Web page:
Nursing homes in Texas are facing serious patient-care issues… Issues which are simply unacceptable.
New data shows that while the overall number of serious health-standard violations in nursing homes decreased on a nation level from 2010-2014, they actually increased in Texas. Even nursing home employees are admitting that there’s a serious decline in care which places nursing home residents in danger of injury.
According to a recent study commissioned by the Texas Health Care Association, violations of health standards in Texas nursing homes increased by twenty percent between 2010 and 2014. On a national level, health care violations decreased eight percent during the same five-year period. Even if we just look at severe deficiencies, the number of violations in Texas increased by 3 percent while they fell by 16 percent nationally.
A severe deficiency is defined as a violation which results in actual harm, but doesn’t necessarily cause an immediate threat to the residents or employees. The study clearly warns that elderly residents of these nursing homes and assisted living facilities are at an increased risk of serious injury until the situation improves.
There were several alarming trends uncovered during the study, including the fact that in 2013, Texas had the highest rate of inspections that led to “immediate jeopardy” deficiencies (3.7 percent). These types of violations (if not immediately mitigated) are said to cause serious harm or death to a resident or employee.
Gaps in Medicaid.
The gap between what Medicaid pays and actual nursing home costs is a major problem with nursing home care. With close to 70 percent of nursing home residents relying on Medicaid, nursing homes are unable to easily shift those costs not covered under Medicaid to Medicare or private-pay patients. Medicare does not cover long-term care, but only short stays in a nursing home.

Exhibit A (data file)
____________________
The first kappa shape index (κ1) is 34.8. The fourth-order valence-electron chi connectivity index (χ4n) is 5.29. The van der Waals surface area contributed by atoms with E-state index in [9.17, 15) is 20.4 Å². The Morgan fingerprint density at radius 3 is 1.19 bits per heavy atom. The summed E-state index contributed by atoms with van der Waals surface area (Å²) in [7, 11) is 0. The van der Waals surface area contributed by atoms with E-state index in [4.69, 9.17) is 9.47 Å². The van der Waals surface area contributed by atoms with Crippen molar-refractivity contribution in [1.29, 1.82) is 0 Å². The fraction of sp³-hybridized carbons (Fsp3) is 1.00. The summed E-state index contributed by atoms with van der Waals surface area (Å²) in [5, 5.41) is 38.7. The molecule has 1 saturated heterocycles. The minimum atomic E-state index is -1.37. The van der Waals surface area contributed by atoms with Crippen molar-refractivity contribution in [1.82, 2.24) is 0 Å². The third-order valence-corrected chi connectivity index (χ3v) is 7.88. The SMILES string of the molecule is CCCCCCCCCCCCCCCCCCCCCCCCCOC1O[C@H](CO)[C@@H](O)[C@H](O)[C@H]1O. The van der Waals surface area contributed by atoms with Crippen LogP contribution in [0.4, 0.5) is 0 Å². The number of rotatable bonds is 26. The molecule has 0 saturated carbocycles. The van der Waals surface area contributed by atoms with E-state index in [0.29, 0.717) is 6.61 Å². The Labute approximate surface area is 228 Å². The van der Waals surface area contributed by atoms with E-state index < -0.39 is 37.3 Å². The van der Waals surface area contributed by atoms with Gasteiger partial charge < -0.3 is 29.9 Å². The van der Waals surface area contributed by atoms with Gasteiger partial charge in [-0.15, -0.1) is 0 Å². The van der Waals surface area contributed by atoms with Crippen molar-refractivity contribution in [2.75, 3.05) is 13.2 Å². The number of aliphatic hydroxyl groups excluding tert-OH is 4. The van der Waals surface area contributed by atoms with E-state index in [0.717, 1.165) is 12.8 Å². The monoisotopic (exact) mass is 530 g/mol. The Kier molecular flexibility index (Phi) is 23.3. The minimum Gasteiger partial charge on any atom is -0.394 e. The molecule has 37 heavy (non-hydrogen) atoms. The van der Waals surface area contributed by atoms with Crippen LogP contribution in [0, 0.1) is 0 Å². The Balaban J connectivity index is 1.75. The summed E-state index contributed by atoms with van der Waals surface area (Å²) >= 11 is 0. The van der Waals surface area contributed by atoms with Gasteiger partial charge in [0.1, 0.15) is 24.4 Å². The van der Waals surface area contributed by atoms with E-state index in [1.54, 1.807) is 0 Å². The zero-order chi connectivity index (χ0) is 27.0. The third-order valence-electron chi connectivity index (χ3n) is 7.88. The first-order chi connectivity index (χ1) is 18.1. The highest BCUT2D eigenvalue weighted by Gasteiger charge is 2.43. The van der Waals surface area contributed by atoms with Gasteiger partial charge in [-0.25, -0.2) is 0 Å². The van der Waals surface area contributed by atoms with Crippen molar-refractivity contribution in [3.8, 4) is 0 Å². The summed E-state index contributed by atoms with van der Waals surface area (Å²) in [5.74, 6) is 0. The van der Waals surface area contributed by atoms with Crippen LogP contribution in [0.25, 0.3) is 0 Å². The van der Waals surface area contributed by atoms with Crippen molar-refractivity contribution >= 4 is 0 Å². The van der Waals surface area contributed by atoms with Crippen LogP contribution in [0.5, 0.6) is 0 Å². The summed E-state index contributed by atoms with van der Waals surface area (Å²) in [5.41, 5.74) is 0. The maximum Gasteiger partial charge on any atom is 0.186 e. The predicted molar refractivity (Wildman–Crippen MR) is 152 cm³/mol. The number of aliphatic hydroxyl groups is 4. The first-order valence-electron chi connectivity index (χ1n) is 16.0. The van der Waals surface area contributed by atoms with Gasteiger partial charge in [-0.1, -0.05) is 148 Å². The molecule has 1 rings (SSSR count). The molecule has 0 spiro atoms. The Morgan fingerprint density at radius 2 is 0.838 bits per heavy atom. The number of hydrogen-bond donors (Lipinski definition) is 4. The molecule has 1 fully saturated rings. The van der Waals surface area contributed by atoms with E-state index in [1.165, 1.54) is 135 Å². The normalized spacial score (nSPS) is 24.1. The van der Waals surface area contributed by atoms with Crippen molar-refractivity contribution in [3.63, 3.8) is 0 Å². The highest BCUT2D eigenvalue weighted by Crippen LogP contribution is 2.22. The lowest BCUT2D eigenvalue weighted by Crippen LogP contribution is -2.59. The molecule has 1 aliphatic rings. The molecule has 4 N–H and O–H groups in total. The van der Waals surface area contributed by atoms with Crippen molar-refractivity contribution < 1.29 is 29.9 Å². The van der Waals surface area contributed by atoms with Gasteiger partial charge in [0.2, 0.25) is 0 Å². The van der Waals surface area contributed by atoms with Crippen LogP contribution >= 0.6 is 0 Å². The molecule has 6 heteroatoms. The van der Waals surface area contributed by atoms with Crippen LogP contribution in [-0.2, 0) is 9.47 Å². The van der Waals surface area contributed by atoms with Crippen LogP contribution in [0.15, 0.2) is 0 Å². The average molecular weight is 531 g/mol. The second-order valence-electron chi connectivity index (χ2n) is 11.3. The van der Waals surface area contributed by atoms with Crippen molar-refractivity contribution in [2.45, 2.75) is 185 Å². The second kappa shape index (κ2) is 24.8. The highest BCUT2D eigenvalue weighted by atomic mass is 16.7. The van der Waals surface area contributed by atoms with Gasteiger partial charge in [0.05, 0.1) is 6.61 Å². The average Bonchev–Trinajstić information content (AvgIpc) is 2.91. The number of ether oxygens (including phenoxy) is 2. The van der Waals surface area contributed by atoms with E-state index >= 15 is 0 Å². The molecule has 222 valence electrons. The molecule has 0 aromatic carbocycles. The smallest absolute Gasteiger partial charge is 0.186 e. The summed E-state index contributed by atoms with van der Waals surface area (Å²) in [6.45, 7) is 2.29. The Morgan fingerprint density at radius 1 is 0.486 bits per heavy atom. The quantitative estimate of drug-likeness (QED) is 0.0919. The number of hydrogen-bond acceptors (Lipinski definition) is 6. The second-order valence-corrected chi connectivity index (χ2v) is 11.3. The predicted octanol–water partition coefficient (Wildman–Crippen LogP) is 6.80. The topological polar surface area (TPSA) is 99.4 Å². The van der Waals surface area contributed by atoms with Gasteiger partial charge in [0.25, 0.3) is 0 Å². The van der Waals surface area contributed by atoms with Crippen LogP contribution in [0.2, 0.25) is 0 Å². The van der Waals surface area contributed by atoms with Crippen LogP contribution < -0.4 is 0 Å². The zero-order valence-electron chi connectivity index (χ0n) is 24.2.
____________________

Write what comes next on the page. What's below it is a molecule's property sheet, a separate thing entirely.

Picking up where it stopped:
An analysis of the data collected in the study showed that there is a definite correlation between Medicaid reimbursement and the quality of care afforded by nursing homes. According to the American Health Care Association, the base payment in Texas was close to $142 per patient daily, almost $13 short of covering the actual costs of care. Federal studies have revealed Medicaid reimbursements in Texas hover near the bottom and haven’t covered actual costs of care since 1994.
Staffing and turnover.
While the industry study found that Texas nursing homes did meet state minimum staffing requirements (one staff member for every twenty residents and a minimum of 24 minutes of nursing time during the course of the day), nursing homes in Texas still lagged behind the rest of the nation in several key areas. One example of this would be nursing staff hours per patient. In Texas, nursing staff spent an average of 3.59 hours per patient, per day. In the other states studied, daily staff time per patient ranged from a low of 3.74 hours per day to a high of 4.64 hours per day.
Turnover is another big problem with nursing homes in Texas. In 2014, nursing homes lost 98 percent of staff providing nursing services (compared to only 27 percent in New York). While this high turnover rate may contribute to poor nursing home care and abuse, the issue really comes down to responsibility.
If a nursing home cannot adequately care for ALL of their patients, they are failing in their legal responsibility and putting innocent lives at risk. In my opinion, the state of Texas needs to reevaluate its policies on reporting violations and enforcing penalties. We need to get tougher on those facilities which continually put their patients at risk, and push legislators to support programs that address these serious issues.
The changes within the system need to include more stringent enforcement of health and safety rules, rather than just higher Medicaid payments. There needs to be sanctions that are severe enough to put an end to bad behavior. It sounds crazy, but the Texas Department of Aging and Disability Services (DADS) only took action against nursing homes 44 times during the 2015 fiscal year, in spite of the fact that inspectors cited 17,647 violations.